TDP2 as a biomarker of sensitivity to TOP2 targeting agents and as a novel therapeutic target

Ntai, Ioanna (2017) TDP2 as a biomarker of sensitivity to TOP2 targeting agents and as a novel therapeutic target. Doctoral thesis (PhD), University of Sussex.

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Abstract

TDP2, a DNA phosphodiesterase that removes trapped topoisomerase 2 (TOP2) from 5’-DNA termini, is required for efficient repair of TOP2-induced DNA double-strand breaks (DSBs). Cellular depletion of TDP2 was shown to result in a substantially increased sensitivity to TOP2-induced DSBs and TOP2 poisons, such as etoposide, in various types of human cancer cell lines. In addition, over-expression of TDP2 has been shown to increase resistance to etoposide. Recent data suggest that expression levels of TDP2 vary greatly in different cancer cell lines. However, there are no reported studies addressing the possible role of TDP2 as a clinical predictor of anti-cancer therapy outcome, or wider studies correlating TDP2 over-expression with resistance to TOP2 poisons. TDP2 has the potential to be a good target for pharmacological inhibition potentially increasing tumour sensitivity to TOP2 poisons, particularly those that develop resistance during the course of treatment. There is already a lot of interest in the development of TDP2 inhibitors and the in vitro results are very promising with many possible small molecule inhibitors showing selectiveness in their target. In my thesis I aim to further establish the range of TDP2 and TOP2 mRNA and protein levels in a panel of lung and breast cancer cell lines. In addition, I will explore the possibility of a correlation between TDP2 protein levels or TOP2/TDP2 protein ratios and sensitivity to the TOP2 poison etoposide. This likely complex relationship will be further defined by possible mutation effects based on available literature and studies for the cancer cell lines accessible for this project. Furthermore, as etoposide has been tested in clinical trials not only alone but also in combination with other treatments, I aim to include other accessible drugs, either currently in use for cancer treatment or at a promising clinical trial stage, such as estradiol and PARP1 inhibitors.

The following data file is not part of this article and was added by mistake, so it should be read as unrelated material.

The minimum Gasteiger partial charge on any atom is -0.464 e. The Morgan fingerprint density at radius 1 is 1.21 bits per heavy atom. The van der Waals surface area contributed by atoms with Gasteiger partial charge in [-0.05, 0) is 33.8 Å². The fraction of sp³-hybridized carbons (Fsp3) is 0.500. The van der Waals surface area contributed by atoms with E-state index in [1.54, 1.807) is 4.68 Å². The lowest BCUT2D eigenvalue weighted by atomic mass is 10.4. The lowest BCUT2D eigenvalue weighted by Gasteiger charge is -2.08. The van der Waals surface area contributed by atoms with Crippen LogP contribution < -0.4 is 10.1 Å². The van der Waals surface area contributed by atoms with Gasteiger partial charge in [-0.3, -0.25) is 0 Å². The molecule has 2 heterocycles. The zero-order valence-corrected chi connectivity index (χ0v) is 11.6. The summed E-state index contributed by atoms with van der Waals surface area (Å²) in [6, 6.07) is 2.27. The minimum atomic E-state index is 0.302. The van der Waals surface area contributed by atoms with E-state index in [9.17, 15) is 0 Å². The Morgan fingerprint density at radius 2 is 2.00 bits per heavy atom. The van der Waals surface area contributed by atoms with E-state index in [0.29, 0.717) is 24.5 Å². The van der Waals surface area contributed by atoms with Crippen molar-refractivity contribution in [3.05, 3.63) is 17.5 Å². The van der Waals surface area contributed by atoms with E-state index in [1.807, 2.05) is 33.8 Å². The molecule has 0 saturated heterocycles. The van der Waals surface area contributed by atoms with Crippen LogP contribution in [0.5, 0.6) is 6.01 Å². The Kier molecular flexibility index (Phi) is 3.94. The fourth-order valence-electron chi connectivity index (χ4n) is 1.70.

There is a recent model, which suggests that induction of transcriptional programs by stimulating breast cancer cells with estrogens, or prostate cancer cells with androgens, can involve the formation of TOP2B mediated DSBs and the recruitment of DSB repair proteins. TOP2B is believed to be recruited with the estrogen/androgen receptor to regulatory sites on target genes. It is hypothesized that the formation of these DSBs by TOP2B could also be exploited therapeutically. In my thesis I aim to utilise a combination treatment that will first induce transcription with estradiol in breast cancer cells, which will cause transient TOP2B-mediated DSBs, and then transform those breaks into abortive breaks with etoposide. Cells will then be overwhelmed with DSBs and apoptosis will be promoted. This will also be explored in TDP2-depleted MCF7 breast cancer cells. Such a strategy could possibly find particular use in hormone dependent cancers, where other types of treatment have failed.

Item Type: Thesis (Doctoral)
Schools and Departments: School of Life Sciences > Biochemistry
Subjects: Q Science > QD Chemistry > QD0241 Organic chemistry > QD0415 Biochemistry
Depositing User: Library Cataloguing
Date Deposited: 01 Jun 2017 09:23
Last Modified: 01 Jun 2017 09:23
URI: http://sro.sussex.ac.uk/id/eprint/68291

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